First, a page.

The medical business was the only division where sales declined, with Covid-19 delaying the installation of larger therapeutic and diagnostic equipment in hospitals. So, despite higher demand for products related to respiratory care, the segment’s revenue dipped by 3 per cent to $113m.
Having cut costs and sold more higher-value products, Volex’s underlying operating profit margin expanded by 1.8 percentage points to 9.7 per cent. This margin progression came even in the face of increased shipping and raw material expenses.
While the group is able to pass higher copper prices on to its power cord customers, there is a slight delay.
Panmure Gordon believes that margins will stabilise around the current level, saying that Volex is “firmly established as a low-cost producer”. The company has invested in its manufacturing base to expand capacity and increase automation, doubling production space at its plant in Indonesia. This facility produces data centre cables for US customers and provides a way to sidestep US-China trade tensions.
Volex has swung from $32m of net cash (excluding lease liabilities) to $7m of net debt, reflecting $47m of cash spent on acquiring Turkish power cord manufacturer DE-KA in February. It has now made six bolt-on additions over the past three years, and DE-KA is its largest purchase to date, contributing $9m of revenue in full-year 2021.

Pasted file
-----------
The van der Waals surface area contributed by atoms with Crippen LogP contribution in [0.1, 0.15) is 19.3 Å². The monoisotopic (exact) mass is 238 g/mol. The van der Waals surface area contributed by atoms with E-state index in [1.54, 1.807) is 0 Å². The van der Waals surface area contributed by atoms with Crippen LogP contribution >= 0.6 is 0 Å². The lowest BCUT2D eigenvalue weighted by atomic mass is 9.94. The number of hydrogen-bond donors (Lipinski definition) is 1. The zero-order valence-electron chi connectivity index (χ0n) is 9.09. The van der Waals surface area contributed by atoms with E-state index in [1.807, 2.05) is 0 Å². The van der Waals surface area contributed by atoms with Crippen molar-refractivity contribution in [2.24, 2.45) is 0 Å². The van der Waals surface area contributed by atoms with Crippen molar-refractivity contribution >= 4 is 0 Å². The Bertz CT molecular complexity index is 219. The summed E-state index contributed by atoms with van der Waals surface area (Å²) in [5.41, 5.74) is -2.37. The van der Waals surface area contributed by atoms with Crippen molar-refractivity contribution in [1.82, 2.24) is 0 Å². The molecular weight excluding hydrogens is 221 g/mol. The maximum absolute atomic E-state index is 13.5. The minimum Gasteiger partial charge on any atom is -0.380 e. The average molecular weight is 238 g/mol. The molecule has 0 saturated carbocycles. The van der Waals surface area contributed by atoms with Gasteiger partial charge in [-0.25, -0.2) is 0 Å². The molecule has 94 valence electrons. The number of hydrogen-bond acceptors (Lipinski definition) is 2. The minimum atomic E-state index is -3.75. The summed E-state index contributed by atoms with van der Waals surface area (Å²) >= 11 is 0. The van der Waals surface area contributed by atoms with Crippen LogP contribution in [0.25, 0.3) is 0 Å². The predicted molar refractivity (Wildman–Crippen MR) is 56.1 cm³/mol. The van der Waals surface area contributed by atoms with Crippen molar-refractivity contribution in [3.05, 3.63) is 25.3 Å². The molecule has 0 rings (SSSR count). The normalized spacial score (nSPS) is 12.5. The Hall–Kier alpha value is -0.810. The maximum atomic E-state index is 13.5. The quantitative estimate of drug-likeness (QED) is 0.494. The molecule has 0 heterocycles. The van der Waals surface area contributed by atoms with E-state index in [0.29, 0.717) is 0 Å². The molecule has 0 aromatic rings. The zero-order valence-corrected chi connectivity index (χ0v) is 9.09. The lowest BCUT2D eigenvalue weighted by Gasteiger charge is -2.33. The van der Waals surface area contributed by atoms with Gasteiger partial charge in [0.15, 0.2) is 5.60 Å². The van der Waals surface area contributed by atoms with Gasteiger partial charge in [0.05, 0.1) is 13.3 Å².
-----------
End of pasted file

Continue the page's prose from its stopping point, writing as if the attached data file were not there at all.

The company is aiming for underlying operating profit to reach $65m by 2024, a 58 per cent increase on full-year 2021. Panmure Gordon currently has $58m of profit pencilled in for that year but says that Volex’ target should be achievable with further mergers and acquisitions. The broker is forecasting that profit will rise to $50m in 2022.
Volex should continue to benefit from long-term structural growth in the EV and data centre market, which currently account for just over a fifth of total sales. The group concedes that competition will likely increase in the EV charging space, but it is looking to remain one of the lowest cost producers. While the shares have risen fourfold from their “Corona crunch” trough to 367p, they are still trading at a reasonable 20 times consensus 2022 earnings.
Chris Dillow: The bubbles we deserve
Asset price bubbles are not what they used to be — which tells us something about the economy.
Historically, bubbles have been associated with optimism and even utopianism. In his classic The Great Crash, 1929, JK Galbraith described how the bubble of the 1920s was fuelled by “boundless hope and optimism”. Similarly, bubbles in internet stocks in the late 1990s or railway stocks in the 1840s were accompanied by the idea that new technologies would transform society and the economy and investors bought into them in part because they thought they were getting a piece of a better future.